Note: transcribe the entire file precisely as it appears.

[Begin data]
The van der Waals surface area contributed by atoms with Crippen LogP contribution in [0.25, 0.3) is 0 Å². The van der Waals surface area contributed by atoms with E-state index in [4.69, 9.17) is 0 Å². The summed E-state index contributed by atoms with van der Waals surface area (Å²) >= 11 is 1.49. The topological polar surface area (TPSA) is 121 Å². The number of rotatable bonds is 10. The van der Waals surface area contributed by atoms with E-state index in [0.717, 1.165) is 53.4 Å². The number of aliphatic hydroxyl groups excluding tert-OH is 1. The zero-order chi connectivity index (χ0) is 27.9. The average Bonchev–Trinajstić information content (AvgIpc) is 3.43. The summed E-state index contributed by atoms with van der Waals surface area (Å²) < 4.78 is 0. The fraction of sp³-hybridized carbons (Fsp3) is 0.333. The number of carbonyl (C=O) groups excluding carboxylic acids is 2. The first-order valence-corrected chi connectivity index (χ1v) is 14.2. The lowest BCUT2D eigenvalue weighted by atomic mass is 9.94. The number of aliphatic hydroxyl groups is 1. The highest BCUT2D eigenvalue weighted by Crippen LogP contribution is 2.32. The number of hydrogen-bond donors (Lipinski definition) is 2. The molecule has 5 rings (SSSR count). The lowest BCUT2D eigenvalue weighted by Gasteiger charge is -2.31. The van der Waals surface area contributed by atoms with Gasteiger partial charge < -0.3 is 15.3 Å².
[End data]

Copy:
The van der Waals surface area contributed by atoms with Crippen LogP contribution in [0.25, 0.3) is 0 Å². The van der Waals surface area contributed by atoms with E-state index in [4.69, 9.17) is 0 Å². The summed E-state index contributed by atoms with van der Waals surface area (Å²) >= 11 is 1.49. The topological polar surface area (TPSA) is 121 Å². The number of rotatable bonds is 10. The van der Waals surface area contributed by atoms with E-state index in [0.717, 1.165) is 53.4 Å². The number of aliphatic hydroxyl groups excluding tert-OH is 1. The zero-order chi connectivity index (χ0) is 27.9. The average Bonchev–Trinajstić information content (AvgIpc) is 3.43. The summed E-state index contributed by atoms with van der Waals surface area (Å²) < 4.78 is 0. The fraction of sp³-hybridized carbons (Fsp3) is 0.333. The number of carbonyl (C=O) groups excluding carboxylic acids is 2. The first-order valence-corrected chi connectivity index (χ1v) is 14.2. The lowest BCUT2D eigenvalue weighted by atomic mass is 9.94. The number of aliphatic hydroxyl groups is 1. The highest BCUT2D eigenvalue weighted by Crippen LogP contribution is 2.32. The number of hydrogen-bond donors (Lipinski definition) is 2. The molecule has 5 rings (SSSR count). The lowest BCUT2D eigenvalue weighted by Gasteiger charge is -2.31. The van der Waals surface area contributed by atoms with Gasteiger partial charge < -0.3 is 15.3 Å².